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Warm-ups: Choral gestures during Warm-ups



Choralisters:

Gestures to improve singing is definately a topic that can be explored
further! Thank you for all of your responses!

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Just tell her I am a professional university teacher who has taught
elementary, college, jazz, voice and you name it and it works better
with movement!!!! (I liked this one best! GH)
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I believe one of the reasons is that the singer is putting the
"extra effort" into the movement of the arms, rather than tightening the
throat, shoulders, neck, jaw, etc.

As a soloist, I use this method during all of my lessons and at home
practice.

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A good contact for this would be Dr. Rodney Eisenberger.
I believe he is still at Florida State University. He has a
video entitled, "What They See is What You Get". It
addresses your topic to some extent. But I believe he too has delt
with the use of hand gestures to improve singing.

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I don't have proof, but I'm a firm believer in the use of movement in
choral rehearsals as well. (Closest thing to proof is research done on
sensory
modality/learning styles - the more ways you learn something, the more
likely you are to remember it.)

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John Dickson at Texas Tech Univ. has published
previous articles in Choral Journal about the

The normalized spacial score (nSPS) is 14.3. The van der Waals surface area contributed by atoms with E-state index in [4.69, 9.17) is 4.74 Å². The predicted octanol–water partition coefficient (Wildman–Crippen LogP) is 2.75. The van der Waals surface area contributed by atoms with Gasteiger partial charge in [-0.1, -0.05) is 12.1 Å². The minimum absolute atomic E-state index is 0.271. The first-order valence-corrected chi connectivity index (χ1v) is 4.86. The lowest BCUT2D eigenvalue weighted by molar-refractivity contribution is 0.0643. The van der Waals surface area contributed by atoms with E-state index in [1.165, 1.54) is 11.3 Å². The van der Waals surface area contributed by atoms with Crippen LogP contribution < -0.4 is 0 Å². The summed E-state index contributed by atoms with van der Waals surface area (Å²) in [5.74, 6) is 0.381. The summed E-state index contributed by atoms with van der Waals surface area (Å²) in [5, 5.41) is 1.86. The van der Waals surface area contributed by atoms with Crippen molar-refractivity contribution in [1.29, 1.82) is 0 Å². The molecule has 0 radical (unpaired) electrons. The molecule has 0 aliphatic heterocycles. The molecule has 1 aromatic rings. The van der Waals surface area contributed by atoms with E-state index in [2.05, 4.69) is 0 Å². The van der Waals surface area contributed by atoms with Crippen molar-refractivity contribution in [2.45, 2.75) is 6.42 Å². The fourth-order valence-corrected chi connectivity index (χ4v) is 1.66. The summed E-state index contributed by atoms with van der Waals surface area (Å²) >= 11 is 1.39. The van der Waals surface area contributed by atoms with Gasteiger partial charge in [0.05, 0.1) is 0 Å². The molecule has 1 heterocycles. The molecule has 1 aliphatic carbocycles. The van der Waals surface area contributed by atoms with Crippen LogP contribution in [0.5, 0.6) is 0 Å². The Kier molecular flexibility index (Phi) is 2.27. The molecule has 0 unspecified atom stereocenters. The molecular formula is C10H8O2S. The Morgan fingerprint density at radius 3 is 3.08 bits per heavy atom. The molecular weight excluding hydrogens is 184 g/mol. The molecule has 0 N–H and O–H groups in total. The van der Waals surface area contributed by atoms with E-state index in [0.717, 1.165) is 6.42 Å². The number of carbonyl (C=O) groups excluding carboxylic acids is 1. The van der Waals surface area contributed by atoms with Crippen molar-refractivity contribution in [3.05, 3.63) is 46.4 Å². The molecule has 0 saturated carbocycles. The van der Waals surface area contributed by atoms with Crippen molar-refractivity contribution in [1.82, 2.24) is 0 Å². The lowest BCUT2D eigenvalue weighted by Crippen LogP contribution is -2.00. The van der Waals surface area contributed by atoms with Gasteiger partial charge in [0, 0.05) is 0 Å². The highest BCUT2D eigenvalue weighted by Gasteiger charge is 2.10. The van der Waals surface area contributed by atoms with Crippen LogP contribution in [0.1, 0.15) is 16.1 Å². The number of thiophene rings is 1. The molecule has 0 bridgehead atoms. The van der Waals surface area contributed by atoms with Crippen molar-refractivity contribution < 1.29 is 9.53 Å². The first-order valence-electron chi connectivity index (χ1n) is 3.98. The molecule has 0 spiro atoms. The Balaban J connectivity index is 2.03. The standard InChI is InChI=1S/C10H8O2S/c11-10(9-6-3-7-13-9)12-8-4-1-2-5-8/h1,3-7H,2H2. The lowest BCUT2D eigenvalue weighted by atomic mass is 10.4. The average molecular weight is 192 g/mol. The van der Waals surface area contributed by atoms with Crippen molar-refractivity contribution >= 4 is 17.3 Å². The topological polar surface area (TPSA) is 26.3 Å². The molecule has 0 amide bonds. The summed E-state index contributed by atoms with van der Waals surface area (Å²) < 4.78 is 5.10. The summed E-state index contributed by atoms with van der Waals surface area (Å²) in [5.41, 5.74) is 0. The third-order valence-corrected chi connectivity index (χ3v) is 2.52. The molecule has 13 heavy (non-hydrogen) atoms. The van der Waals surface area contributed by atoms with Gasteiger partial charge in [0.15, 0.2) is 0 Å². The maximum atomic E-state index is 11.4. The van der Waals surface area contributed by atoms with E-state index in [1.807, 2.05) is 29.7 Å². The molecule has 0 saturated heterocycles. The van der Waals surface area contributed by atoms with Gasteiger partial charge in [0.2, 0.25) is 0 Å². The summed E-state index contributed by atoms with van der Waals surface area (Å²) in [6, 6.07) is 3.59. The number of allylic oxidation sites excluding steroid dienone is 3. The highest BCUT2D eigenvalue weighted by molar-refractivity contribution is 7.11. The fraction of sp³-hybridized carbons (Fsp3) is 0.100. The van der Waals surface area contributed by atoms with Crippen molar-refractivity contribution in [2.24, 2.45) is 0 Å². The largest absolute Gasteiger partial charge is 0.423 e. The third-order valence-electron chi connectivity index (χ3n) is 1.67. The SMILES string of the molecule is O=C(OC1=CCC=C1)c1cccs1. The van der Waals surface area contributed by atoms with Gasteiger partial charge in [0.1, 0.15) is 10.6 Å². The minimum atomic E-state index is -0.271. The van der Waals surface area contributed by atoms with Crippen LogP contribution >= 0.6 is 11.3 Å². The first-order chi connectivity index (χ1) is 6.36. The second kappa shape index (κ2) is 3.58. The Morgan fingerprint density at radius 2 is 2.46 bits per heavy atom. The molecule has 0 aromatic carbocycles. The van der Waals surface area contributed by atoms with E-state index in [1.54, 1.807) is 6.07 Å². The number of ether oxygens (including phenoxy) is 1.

effectiveness of kinesthetics (using gestures in
warmups) in the choral rehearsal. He's a firm
believer in their value, and I agree 100% from my own
experience.

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I just recently ordered and received a video from MENC. It is called
"Movement in the Middle School Choral Rehearsal". Christine Jordanoff
and the Children's Festival Chorus of Pittsburgh demonstrate rehearsal
exercises in a workshop setting. They do movement activities in the
areas of body conditioning, breathing coordinated with movement, and
rhythmic skill development. You can order it through the MENC website.

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I implemented the Patti DeWitt sight singing course this year
in my choral program, grades 7-12. I have been made a believer! When
my students sing the syllables, there is not the 99% accuracy that is
present when they sing the syllables and simultaneously perform the hand
signs. It's an amazing phenomenon. I would never have believed it
until I put it into practice.

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I know what you mean. At first they do not want to do this because they
feel goofy. But I stress "all for one, one for all" concept. and let
half of the group listen to the difference between the sound with no
gestures and with gestures. Then trade. They will usually confirm that
the gestures make a difference in their sound. That is the only proof I
have come up with. If you get anymore let me know. Good luck

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John Dickson, "The Training of Conductors through the
Methodology of Kinesthetics" Choral Journal, March
1992 pp. 15-20

Hilary Apfelstadt, "Choral Music in Motion: The Use of
Movement in the Choral Rehearsal" Choral Journal, May
1985 pp. 37-39

Anne Farber and Lisa Parker, "Discovering Music
through Dalcroze Eurhythmics" MEJ, November 1987 pp.
43-45

Virginia Hoge Mead, "More Than Mere Movement: Dalcroze
Eurhythmics" MEJ, February 1986 pp. 43-46

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I don't know of any website, but you could do an in choir demo.
Have someone listen in front of the choir with her eyes closed & back to
the singers. See if she can hear the differences in sounds with various
gestures & with no gestures.
I have done this with my adult choir & now they are mostly buying into
it.
Of course you should use a very dramatic gesture such as tossing or
pointing the sound to the far corner of the room. After a few different
people check it out for themselves word should get out that you have
some magic.

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Gina Haugen
ginaha(a)chorus.net